From 2000 to 2050: Secrets from L&D’s past that can help future-proof businesses today
Will robots be the teachers of the future? Is AI going to take our jobs? What even is the metaverse?!?
It’s easy to spiral about the uncertain future of work, especially in the L&D field where shiny new ideas and transformative technologies pick up speed fast.
But by looking at the biggest workplace trends of the last two decades, we can prepare for the disruptors that lie ahead, get proactive about making more informed decisions and determine which trends are worth an investment and which will fade out fast.
What we can learn from the not-so-distant past of workplace learning
The current AI-driven tech boom isn’t the first time workplace learning has been disrupted in a major way. The early aughts saw the rise of e-learning, cloud-based technologies and SaaS companies as internet use skyrocketed and organizations pushed to go digital.
“2000 was a pivotal year for L&D. We weren’t ready for the dotcom crash and in particular the cost-cutting that ensued that year,” said Donald H. Taylor, Learning Technologies Conference Chair, during a recent episode of our LinkedIn series, “In The Know.”
“E-learning was just coming up when cost-cutting began and the result was, ‘Hey, I know what we can do. We can take the slide decks that we normally deliver in the classroom, put them in a Powerpoint presentation and send them out to people with a button to click next on. That’s our learning—done!’”
Lessons from The Digital Age have taught us that formal, one-and-done training sessions are not the best option for the day-to-day realities and needs of the frontline. Taylor admits that it’s taken a decade to recover from the impacts of this particular technological renaissance.
Then, in 2007, with the release of the iPhone, L&D took advantage of the growing ubiquity of mobile devices—but it wasn’t always a success either.
“It’s a crucial lesson in Learning and Development and how professionals react to technology—and I’m afraid the lesson isn’t a good one,” said Taylor, who’s also the mind behind the annual L&D Global Sentiment Survey. “We get a mobile device and we use it, not as a tool for augmenting what we do, but substituting what we do.”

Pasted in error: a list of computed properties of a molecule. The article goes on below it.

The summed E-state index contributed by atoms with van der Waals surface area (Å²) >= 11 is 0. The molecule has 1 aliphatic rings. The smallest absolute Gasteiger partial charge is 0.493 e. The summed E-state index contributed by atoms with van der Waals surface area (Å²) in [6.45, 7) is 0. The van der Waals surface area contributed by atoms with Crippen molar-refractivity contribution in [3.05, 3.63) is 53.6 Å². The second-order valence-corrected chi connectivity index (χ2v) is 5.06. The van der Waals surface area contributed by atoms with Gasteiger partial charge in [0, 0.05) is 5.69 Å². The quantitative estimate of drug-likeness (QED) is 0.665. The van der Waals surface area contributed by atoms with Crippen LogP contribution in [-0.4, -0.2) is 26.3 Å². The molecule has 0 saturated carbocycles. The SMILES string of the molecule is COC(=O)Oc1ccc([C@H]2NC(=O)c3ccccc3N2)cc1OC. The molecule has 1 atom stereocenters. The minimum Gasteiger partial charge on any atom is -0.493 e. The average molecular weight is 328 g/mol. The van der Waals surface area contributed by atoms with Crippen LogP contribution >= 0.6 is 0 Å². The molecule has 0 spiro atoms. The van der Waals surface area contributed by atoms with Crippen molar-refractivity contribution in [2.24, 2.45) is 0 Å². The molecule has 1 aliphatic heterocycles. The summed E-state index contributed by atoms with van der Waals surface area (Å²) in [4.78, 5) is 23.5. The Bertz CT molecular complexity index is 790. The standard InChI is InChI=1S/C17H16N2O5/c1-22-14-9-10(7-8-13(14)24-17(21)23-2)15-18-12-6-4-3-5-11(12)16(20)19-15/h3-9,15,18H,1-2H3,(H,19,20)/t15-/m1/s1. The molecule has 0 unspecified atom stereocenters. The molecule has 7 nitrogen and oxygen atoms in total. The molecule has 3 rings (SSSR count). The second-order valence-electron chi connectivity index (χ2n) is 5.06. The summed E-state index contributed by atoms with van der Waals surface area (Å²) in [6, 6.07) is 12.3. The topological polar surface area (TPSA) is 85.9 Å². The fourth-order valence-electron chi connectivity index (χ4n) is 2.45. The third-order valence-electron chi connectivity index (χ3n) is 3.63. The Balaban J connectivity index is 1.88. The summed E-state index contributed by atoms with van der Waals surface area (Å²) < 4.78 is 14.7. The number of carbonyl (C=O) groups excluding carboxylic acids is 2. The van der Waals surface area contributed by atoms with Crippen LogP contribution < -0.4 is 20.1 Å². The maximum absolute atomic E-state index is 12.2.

“When we get a new technology, we should think about three things: One; Execution. Does it help me do what I do now better? Two; Evolution. Can I do the old thing in a new way? And Three; Revolution. Can I do the new thing in a new way?”
“We tend to get stuck on the first step.”
Building community, promoting idea-sharing and getting tacit knowledge from employees were some of the underused benefits of mobile devices at the time. A too-narrow focus on simply delivering content on a new platform failed to properly harness the full potential of the tech.
Luckily, by identifying some common gaps, we can use past learnings to inform how to move the L&D industry forward in a way that’s more efficient and effective.
Where L&D is—and where it’s headed
“The development of large language models and the exploitation of AI means that in 2024, the world might look completely different,” offered Taylor. “All the research points to the fact that L&D is not now equipped to deal with this new world. We’re equipped to deliver training but that’s not where the rest of the world is anymore.”
Big tech innovations in short periods of time—and how the workplace reacts to them—suggest what trends we can expect to see emerge. In the near future, learning at work won’t have been dramatically transformed and while organizations will likely have found a way to use AI to maximize the potential of their people, there will still be skills gaps. As for the metaverse? Taylor has some predictions.
“You know how it goes. We always say we overestimate what we can do in two years and underestimate what we can do in 10. AI [won’t] have taken over our jobs because smart people will be working with AI to augment their potential. As for the metaverse… we’ll still be waiting for it.”
Looking (way) ahead
In the future, Taylor envisions the L&D function as distributed throughout organizations rather than sitting on a single team—becoming a shared commitment between individuals and managers as a required part of the role.
“It’ll be accepted that the intangible value of organizations lies within the people. It’s everybody’s job, but there will definitely still be learning and development leads potentially going by the name of ‘people leads’, ‘skill leads’ or ‘human leads’ to make sure the processes are working right behind the scenes.”
While we can’t go through the looking glass to prepare for everything that’s coming our way, Taylor offered some strategies for getting ahead of L&D trends.
“We should be experimenting, following the right people and learning from them. In 2050, nobody will be producing courses anymore. The content is out there and we’ll be concerned with helping people learn effectively and develop themselves in other ways, for their jobs. It’s a really exciting future and I can’t wait for it.”
The future of workplace learning doesn’t have to remain wholly unpredictable if we properly evaluate past triumphs and pitfalls. This way, L&D pros can revisit how similar challenges were already approached and lean into what worked and pivot based on experience and outcomes.
Watch the full In The Know episode on-demand to learn more about where L&D has been and where it’s going (and to see intrepid host JD Dillon go full Marty McFly as he travels Back to the Future)!